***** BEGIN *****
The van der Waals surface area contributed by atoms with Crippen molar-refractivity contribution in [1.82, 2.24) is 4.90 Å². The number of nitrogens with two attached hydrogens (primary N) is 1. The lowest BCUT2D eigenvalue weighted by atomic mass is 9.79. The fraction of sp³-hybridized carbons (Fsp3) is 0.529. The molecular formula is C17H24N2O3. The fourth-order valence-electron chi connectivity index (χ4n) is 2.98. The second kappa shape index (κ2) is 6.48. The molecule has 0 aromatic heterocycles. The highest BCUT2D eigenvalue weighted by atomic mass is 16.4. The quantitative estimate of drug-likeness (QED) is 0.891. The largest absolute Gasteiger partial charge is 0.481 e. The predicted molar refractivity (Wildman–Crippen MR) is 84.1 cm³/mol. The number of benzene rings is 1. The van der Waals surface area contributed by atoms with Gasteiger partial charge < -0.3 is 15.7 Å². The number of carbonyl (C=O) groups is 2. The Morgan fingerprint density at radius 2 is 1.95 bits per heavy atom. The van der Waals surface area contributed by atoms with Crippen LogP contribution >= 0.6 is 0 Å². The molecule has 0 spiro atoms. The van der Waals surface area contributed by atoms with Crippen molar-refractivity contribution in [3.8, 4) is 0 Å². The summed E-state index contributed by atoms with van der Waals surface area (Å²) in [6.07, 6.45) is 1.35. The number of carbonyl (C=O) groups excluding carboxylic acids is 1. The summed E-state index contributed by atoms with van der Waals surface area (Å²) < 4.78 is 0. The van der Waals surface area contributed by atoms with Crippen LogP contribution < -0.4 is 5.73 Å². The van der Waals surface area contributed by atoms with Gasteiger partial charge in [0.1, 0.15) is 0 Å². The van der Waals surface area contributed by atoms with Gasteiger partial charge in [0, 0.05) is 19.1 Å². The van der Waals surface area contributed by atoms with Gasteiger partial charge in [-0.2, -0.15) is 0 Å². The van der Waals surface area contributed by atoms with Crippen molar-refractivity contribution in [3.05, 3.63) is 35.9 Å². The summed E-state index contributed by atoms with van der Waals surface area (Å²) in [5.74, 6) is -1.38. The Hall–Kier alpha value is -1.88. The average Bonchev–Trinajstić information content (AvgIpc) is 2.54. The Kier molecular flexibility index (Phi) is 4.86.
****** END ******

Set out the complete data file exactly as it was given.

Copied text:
The van der Waals surface area contributed by atoms with Crippen molar-refractivity contribution in [1.82, 2.24) is 4.90 Å². The number of nitrogens with two attached hydrogens (primary N) is 1. The lowest BCUT2D eigenvalue weighted by atomic mass is 9.79. The fraction of sp³-hybridized carbons (Fsp3) is 0.529. The molecular formula is C17H24N2O3. The fourth-order valence-electron chi connectivity index (χ4n) is 2.98. The second kappa shape index (κ2) is 6.48. The molecule has 0 aromatic heterocycles. The highest BCUT2D eigenvalue weighted by atomic mass is 16.4. The quantitative estimate of drug-likeness (QED) is 0.891. The largest absolute Gasteiger partial charge is 0.481 e. The predicted molar refractivity (Wildman–Crippen MR) is 84.1 cm³/mol. The number of benzene rings is 1. The van der Waals surface area contributed by atoms with Gasteiger partial charge < -0.3 is 15.7 Å². The number of carbonyl (C=O) groups is 2. The Morgan fingerprint density at radius 2 is 1.95 bits per heavy atom. The van der Waals surface area contributed by atoms with Crippen LogP contribution >= 0.6 is 0 Å². The molecule has 0 spiro atoms. The van der Waals surface area contributed by atoms with Crippen molar-refractivity contribution in [3.8, 4) is 0 Å². The summed E-state index contributed by atoms with van der Waals surface area (Å²) in [6.07, 6.45) is 1.35. The number of carbonyl (C=O) groups excluding carboxylic acids is 1. The summed E-state index contributed by atoms with van der Waals surface area (Å²) < 4.78 is 0. The van der Waals surface area contributed by atoms with Crippen LogP contribution < -0.4 is 5.73 Å². The van der Waals surface area contributed by atoms with Gasteiger partial charge in [0.1, 0.15) is 0 Å². The van der Waals surface area contributed by atoms with Gasteiger partial charge in [0, 0.05) is 19.1 Å². The van der Waals surface area contributed by atoms with Gasteiger partial charge in [-0.2, -0.15) is 0 Å². The van der Waals surface area contributed by atoms with Crippen molar-refractivity contribution in [3.05, 3.63) is 35.9 Å². The summed E-state index contributed by atoms with van der Waals surface area (Å²) in [5.74, 6) is -1.38. The Hall–Kier alpha value is -1.88. The average Bonchev–Trinajstić information content (AvgIpc) is 2.54. The Kier molecular flexibility index (Phi) is 4.86.